Document 3:15 (2012-2013) The Office of the Auditor General's investigation of the EEA and Norway Grants was submitted to the Storting on 17 September 2013.
The audit covers the EEA and Norwegian Financial Mechanisms 2004-2009 and 2009-2014, up to January 2013. Norway gave approximately NOK 10 billion to the less prosperous EU countries in the period 2004-2009. In the period 2009-2014, Norway will contribute just under NOK 14 billion.
The OAG's audit shows that while the projects were largely carried out as planned in the period 2004-2009, no provisions were made to measure the outcomes of the support in either the projects or sectors or at the national level. The grants were divided among 1,245 projects in ten sectors.
Based on its experiences from the funding period 2004-2009, the Ministry of Foreign Affairs has introduced a programme-based management model for the period 2009-2014. Each programme area is defined with an objective and expected outcomes. Support is provided to projects under each programme.
- It is positive that the programme model facilitates a more concentrated and results-driven effort, which provides better preconditions for achieving good results. However, there is a high number of programmes in many sector areas, giving rise to a risk of poorer achievement of objectives than if the support had been divided among fewer and larger programmes in the individual countries, says Kosmo.
The OAG finds that the work of measuring outcomes has been strengthened, but points out that the programmes primarily provide information about the scope of the support, and less about outcomes and long-term impacts.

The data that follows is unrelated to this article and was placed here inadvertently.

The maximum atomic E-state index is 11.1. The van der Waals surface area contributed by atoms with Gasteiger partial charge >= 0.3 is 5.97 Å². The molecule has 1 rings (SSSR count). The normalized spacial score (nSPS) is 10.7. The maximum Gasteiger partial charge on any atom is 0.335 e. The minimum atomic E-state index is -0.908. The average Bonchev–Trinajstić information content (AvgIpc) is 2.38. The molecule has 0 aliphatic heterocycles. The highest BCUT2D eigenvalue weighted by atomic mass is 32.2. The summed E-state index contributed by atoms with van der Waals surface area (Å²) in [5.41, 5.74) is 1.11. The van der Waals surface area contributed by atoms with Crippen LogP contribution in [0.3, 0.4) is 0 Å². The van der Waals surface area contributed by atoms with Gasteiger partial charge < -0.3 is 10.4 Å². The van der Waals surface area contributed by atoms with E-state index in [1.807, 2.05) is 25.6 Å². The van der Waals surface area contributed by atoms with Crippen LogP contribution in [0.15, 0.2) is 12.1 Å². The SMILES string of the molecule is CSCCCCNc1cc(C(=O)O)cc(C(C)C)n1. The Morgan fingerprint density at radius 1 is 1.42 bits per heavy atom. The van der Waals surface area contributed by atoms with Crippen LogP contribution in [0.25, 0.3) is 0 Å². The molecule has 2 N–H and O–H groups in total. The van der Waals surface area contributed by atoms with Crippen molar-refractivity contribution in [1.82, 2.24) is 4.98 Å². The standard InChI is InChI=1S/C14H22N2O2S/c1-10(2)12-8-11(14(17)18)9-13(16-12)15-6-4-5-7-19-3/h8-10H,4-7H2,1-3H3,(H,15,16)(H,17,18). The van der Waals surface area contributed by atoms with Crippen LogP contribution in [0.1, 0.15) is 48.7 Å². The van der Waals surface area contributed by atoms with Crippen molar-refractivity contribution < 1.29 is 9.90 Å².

- The OAG recommends that the Ministry of Foreign Affairs place even more emphasis on results-based management, says Kosmo.
The programme model has introduced a new level of management in the beneficiary states, with programme operators who administer a large number of projects. This also means that while the Norwegian-funded part of the EEA and Norway Grants increased by about 37 per cent from the period 2004-2009 to 2009-2014, administration costs are expected to rise by 76 per cent.
- The OAG recommends that the Ministry of Foreign Affairs follow up the complex management model to safeguard control requirements and ensure good achievement of results. The largest possible share of the grants must go to programmes and projects in the beneficiary states, says Kosmo.
An overarching objective for the period 2009-2014 is to strengthen bilateral relations between Norway and the beneficiary states. Contact will now be better safeguarded in that 23 Norwegian programme partners have entered into donor programme partnerships with programme operators in the beneficiary states.
- It is positive that bilateral relations at the programme level have been bolstered, says Kosmo.
In his response, the Minister of Foreign Affairs states that while the negotiation process for the current grant scheme resulted in several countries ending up with a larger number of programmes than desired on the Norwegian side, creating capacity challenges on the donor and beneficiary sides, the programme model cannot be blamed for this. Furthermore, the Minister notes that establishing a common understanding of results-based management will take time. This is a relatively demanding process, given the fact that the EEA and Norway Grants cover 15 relatively different countries and a number of new partners on both the beneficiary and donor sides, as well as the donor states Norway, Iceland and Liechtenstein, writes the Minister.
The new programme model, with expanded bilateral cooperation, more integrated project portfolios, better control and management, is expected to strengthen the achievement of results. In light of this, the increase in administration costs is not unreasonably high, writes the Minister.
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